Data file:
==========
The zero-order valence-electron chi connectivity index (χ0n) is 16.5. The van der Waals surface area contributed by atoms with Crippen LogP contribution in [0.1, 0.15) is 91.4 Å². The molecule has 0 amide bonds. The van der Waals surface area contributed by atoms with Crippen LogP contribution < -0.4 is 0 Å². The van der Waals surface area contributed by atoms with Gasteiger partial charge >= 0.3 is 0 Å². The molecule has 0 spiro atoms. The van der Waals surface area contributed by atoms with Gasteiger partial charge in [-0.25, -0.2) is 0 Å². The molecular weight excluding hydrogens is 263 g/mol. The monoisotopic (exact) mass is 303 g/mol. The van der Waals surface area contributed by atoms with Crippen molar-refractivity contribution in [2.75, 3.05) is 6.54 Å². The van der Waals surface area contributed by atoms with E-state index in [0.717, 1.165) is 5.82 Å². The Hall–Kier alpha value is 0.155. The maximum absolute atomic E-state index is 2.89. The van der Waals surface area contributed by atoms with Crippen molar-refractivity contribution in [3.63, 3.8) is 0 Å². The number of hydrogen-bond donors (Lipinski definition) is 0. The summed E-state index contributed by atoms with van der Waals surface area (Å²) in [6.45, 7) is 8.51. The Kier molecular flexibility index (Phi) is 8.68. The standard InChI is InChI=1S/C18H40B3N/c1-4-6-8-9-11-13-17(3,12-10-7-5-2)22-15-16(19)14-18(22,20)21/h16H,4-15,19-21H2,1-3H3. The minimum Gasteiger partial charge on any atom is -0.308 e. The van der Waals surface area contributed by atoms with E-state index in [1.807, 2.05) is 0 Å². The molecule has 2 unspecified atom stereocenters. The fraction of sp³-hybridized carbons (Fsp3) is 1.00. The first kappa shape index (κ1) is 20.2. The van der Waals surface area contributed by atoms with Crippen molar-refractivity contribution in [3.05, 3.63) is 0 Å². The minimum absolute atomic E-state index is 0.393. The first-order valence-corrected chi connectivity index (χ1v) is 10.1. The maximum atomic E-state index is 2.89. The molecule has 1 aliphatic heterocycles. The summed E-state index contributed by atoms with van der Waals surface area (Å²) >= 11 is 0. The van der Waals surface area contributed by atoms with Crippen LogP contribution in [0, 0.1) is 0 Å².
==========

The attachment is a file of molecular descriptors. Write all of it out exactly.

The zero-order valence-electron chi connectivity index (χ0n) is 16.5. The van der Waals surface area contributed by atoms with Crippen LogP contribution in [0.1, 0.15) is 91.4 Å². The molecule has 0 amide bonds. The van der Waals surface area contributed by atoms with Crippen LogP contribution < -0.4 is 0 Å². The van der Waals surface area contributed by atoms with Gasteiger partial charge >= 0.3 is 0 Å². The molecule has 0 spiro atoms. The van der Waals surface area contributed by atoms with Gasteiger partial charge in [-0.25, -0.2) is 0 Å². The molecular weight excluding hydrogens is 263 g/mol. The monoisotopic (exact) mass is 303 g/mol. The van der Waals surface area contributed by atoms with Crippen molar-refractivity contribution in [2.75, 3.05) is 6.54 Å². The van der Waals surface area contributed by atoms with E-state index in [0.717, 1.165) is 5.82 Å². The Hall–Kier alpha value is 0.155. The maximum absolute atomic E-state index is 2.89. The van der Waals surface area contributed by atoms with Crippen molar-refractivity contribution in [3.63, 3.8) is 0 Å². The number of hydrogen-bond donors (Lipinski definition) is 0. The summed E-state index contributed by atoms with van der Waals surface area (Å²) in [6.45, 7) is 8.51. The Kier molecular flexibility index (Phi) is 8.68. The standard InChI is InChI=1S/C18H40B3N/c1-4-6-8-9-11-13-17(3,12-10-7-5-2)22-15-16(19)14-18(22,20)21/h16H,4-15,19-21H2,1-3H3. The minimum Gasteiger partial charge on any atom is -0.308 e. The van der Waals surface area contributed by atoms with E-state index in [1.807, 2.05) is 0 Å². The molecule has 2 unspecified atom stereocenters. The fraction of sp³-hybridized carbons (Fsp3) is 1.00. The first kappa shape index (κ1) is 20.2. The van der Waals surface area contributed by atoms with Crippen molar-refractivity contribution in [3.05, 3.63) is 0 Å². The minimum absolute atomic E-state index is 0.393. The first-order valence-corrected chi connectivity index (χ1v) is 10.1. The maximum atomic E-state index is 2.89. The molecule has 1 aliphatic heterocycles. The summed E-state index contributed by atoms with van der Waals surface area (Å²) >= 11 is 0. The van der Waals surface area contributed by atoms with Crippen LogP contribution in [0, 0.1) is 0 Å².